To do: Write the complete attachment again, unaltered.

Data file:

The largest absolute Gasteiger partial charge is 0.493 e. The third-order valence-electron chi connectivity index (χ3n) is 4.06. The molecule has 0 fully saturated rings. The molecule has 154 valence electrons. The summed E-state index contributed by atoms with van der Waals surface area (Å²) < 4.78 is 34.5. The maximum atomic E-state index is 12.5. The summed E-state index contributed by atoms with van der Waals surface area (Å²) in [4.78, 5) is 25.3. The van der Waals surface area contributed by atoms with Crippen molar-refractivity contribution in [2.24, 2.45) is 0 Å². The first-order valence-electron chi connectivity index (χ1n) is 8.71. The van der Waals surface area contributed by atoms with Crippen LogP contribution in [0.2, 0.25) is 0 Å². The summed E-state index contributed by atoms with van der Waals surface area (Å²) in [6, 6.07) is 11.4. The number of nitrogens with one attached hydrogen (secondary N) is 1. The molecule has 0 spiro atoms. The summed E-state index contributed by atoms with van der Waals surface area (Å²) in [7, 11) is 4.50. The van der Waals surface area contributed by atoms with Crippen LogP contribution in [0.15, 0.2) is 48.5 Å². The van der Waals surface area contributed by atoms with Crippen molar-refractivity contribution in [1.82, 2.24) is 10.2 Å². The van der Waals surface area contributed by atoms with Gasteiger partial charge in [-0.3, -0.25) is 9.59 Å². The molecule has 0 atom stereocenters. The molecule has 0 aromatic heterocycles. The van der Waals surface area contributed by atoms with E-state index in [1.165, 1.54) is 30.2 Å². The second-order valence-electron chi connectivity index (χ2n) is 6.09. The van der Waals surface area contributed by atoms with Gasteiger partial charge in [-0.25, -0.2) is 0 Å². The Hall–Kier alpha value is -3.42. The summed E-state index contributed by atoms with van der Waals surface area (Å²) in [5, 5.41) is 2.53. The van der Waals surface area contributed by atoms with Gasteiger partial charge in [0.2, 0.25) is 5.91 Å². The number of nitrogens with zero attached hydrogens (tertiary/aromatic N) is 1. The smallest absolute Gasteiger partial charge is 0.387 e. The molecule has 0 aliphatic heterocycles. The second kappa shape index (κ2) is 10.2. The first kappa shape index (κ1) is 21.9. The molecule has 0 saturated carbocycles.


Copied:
The largest absolute Gasteiger partial charge is 0.493 e. The third-order valence-electron chi connectivity index (χ3n) is 4.06. The molecule has 0 fully saturated rings. The molecule has 154 valence electrons. The summed E-state index contributed by atoms with van der Waals surface area (Å²) < 4.78 is 34.5. The maximum atomic E-state index is 12.5. The summed E-state index contributed by atoms with van der Waals surface area (Å²) in [4.78, 5) is 25.3. The van der Waals surface area contributed by atoms with Crippen molar-refractivity contribution in [2.24, 2.45) is 0 Å². The first-order valence-electron chi connectivity index (χ1n) is 8.71. The van der Waals surface area contributed by atoms with Crippen LogP contribution in [0.2, 0.25) is 0 Å². The summed E-state index contributed by atoms with van der Waals surface area (Å²) in [6, 6.07) is 11.4. The number of nitrogens with one attached hydrogen (secondary N) is 1. The molecule has 0 spiro atoms. The summed E-state index contributed by atoms with van der Waals surface area (Å²) in [7, 11) is 4.50. The van der Waals surface area contributed by atoms with Crippen LogP contribution in [0.15, 0.2) is 48.5 Å². The van der Waals surface area contributed by atoms with Crippen molar-refractivity contribution in [1.82, 2.24) is 10.2 Å². The van der Waals surface area contributed by atoms with Gasteiger partial charge in [-0.3, -0.25) is 9.59 Å². The molecule has 0 atom stereocenters. The molecule has 0 aromatic heterocycles. The van der Waals surface area contributed by atoms with E-state index in [1.165, 1.54) is 30.2 Å². The second-order valence-electron chi connectivity index (χ2n) is 6.09. The van der Waals surface area contributed by atoms with Gasteiger partial charge in [-0.25, -0.2) is 0 Å². The Hall–Kier alpha value is -3.42. The summed E-state index contributed by atoms with van der Waals surface area (Å²) in [5, 5.41) is 2.53. The van der Waals surface area contributed by atoms with Gasteiger partial charge in [0.2, 0.25) is 5.91 Å². The number of nitrogens with zero attached hydrogens (tertiary/aromatic N) is 1. The smallest absolute Gasteiger partial charge is 0.387 e. The molecule has 0 aliphatic heterocycles. The second kappa shape index (κ2) is 10.2. The first kappa shape index (κ1) is 21.9. The molecule has 0 saturated carbocycles.